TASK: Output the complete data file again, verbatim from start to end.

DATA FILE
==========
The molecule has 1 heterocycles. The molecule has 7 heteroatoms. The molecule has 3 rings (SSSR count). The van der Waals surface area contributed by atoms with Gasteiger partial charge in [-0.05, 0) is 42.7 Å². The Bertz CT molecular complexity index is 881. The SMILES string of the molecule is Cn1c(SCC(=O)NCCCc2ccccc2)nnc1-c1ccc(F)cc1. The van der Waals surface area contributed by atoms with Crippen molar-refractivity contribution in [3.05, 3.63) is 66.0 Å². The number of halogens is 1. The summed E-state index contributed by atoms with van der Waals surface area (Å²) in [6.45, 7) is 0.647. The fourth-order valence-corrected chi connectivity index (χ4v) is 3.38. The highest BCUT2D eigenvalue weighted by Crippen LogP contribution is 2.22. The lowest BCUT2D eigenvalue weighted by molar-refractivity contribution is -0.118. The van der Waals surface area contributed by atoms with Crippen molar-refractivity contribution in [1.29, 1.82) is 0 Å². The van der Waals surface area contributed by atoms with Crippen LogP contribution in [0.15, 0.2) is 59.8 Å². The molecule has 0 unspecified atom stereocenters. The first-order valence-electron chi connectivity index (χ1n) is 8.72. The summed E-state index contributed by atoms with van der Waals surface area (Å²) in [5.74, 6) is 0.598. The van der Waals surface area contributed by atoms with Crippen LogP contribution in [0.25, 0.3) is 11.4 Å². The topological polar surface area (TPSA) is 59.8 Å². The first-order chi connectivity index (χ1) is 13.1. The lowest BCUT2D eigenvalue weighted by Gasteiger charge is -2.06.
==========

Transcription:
The molecule has 1 heterocycles. The molecule has 7 heteroatoms. The molecule has 3 rings (SSSR count). The van der Waals surface area contributed by atoms with Gasteiger partial charge in [-0.05, 0) is 42.7 Å². The Bertz CT molecular complexity index is 881. The SMILES string of the molecule is Cn1c(SCC(=O)NCCCc2ccccc2)nnc1-c1ccc(F)cc1. The van der Waals surface area contributed by atoms with Crippen molar-refractivity contribution in [3.05, 3.63) is 66.0 Å². The number of halogens is 1. The summed E-state index contributed by atoms with van der Waals surface area (Å²) in [6.45, 7) is 0.647. The fourth-order valence-corrected chi connectivity index (χ4v) is 3.38. The highest BCUT2D eigenvalue weighted by Crippen LogP contribution is 2.22. The lowest BCUT2D eigenvalue weighted by molar-refractivity contribution is -0.118. The van der Waals surface area contributed by atoms with Crippen molar-refractivity contribution in [1.29, 1.82) is 0 Å². The van der Waals surface area contributed by atoms with Crippen LogP contribution in [0.15, 0.2) is 59.8 Å². The molecule has 0 unspecified atom stereocenters. The first-order valence-electron chi connectivity index (χ1n) is 8.72. The summed E-state index contributed by atoms with van der Waals surface area (Å²) in [5.74, 6) is 0.598. The van der Waals surface area contributed by atoms with Crippen LogP contribution in [0.25, 0.3) is 11.4 Å². The topological polar surface area (TPSA) is 59.8 Å². The first-order chi connectivity index (χ1) is 13.1. The lowest BCUT2D eigenvalue weighted by Gasteiger charge is -2.06.